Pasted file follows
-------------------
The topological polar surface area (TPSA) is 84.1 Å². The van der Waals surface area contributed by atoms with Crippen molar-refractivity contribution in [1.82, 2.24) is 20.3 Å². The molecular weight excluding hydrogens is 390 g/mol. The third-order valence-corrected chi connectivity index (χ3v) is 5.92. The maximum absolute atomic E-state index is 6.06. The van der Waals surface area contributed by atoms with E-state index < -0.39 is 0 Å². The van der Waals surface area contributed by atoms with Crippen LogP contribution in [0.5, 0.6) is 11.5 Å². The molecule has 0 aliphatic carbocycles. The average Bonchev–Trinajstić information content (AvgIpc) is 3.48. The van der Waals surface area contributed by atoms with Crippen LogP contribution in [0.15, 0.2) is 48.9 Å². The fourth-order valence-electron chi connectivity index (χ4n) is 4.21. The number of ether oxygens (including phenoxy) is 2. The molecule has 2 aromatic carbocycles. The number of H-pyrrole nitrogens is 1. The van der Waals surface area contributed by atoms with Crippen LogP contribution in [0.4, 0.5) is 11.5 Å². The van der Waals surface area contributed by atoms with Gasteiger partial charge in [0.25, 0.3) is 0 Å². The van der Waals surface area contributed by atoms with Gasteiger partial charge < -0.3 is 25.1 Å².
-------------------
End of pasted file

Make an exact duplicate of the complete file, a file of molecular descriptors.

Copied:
The topological polar surface area (TPSA) is 84.1 Å². The van der Waals surface area contributed by atoms with Crippen molar-refractivity contribution in [1.82, 2.24) is 20.3 Å². The molecular weight excluding hydrogens is 390 g/mol. The third-order valence-corrected chi connectivity index (χ3v) is 5.92. The maximum absolute atomic E-state index is 6.06. The van der Waals surface area contributed by atoms with E-state index < -0.39 is 0 Å². The van der Waals surface area contributed by atoms with Crippen LogP contribution in [0.5, 0.6) is 11.5 Å². The molecule has 0 aliphatic carbocycles. The average Bonchev–Trinajstić information content (AvgIpc) is 3.48. The van der Waals surface area contributed by atoms with Crippen LogP contribution in [0.15, 0.2) is 48.9 Å². The fourth-order valence-electron chi connectivity index (χ4n) is 4.21. The number of ether oxygens (including phenoxy) is 2. The molecule has 2 aromatic carbocycles. The number of H-pyrrole nitrogens is 1. The van der Waals surface area contributed by atoms with Crippen LogP contribution in [0.4, 0.5) is 11.5 Å². The van der Waals surface area contributed by atoms with Gasteiger partial charge in [0.25, 0.3) is 0 Å². The van der Waals surface area contributed by atoms with Gasteiger partial charge < -0.3 is 25.1 Å².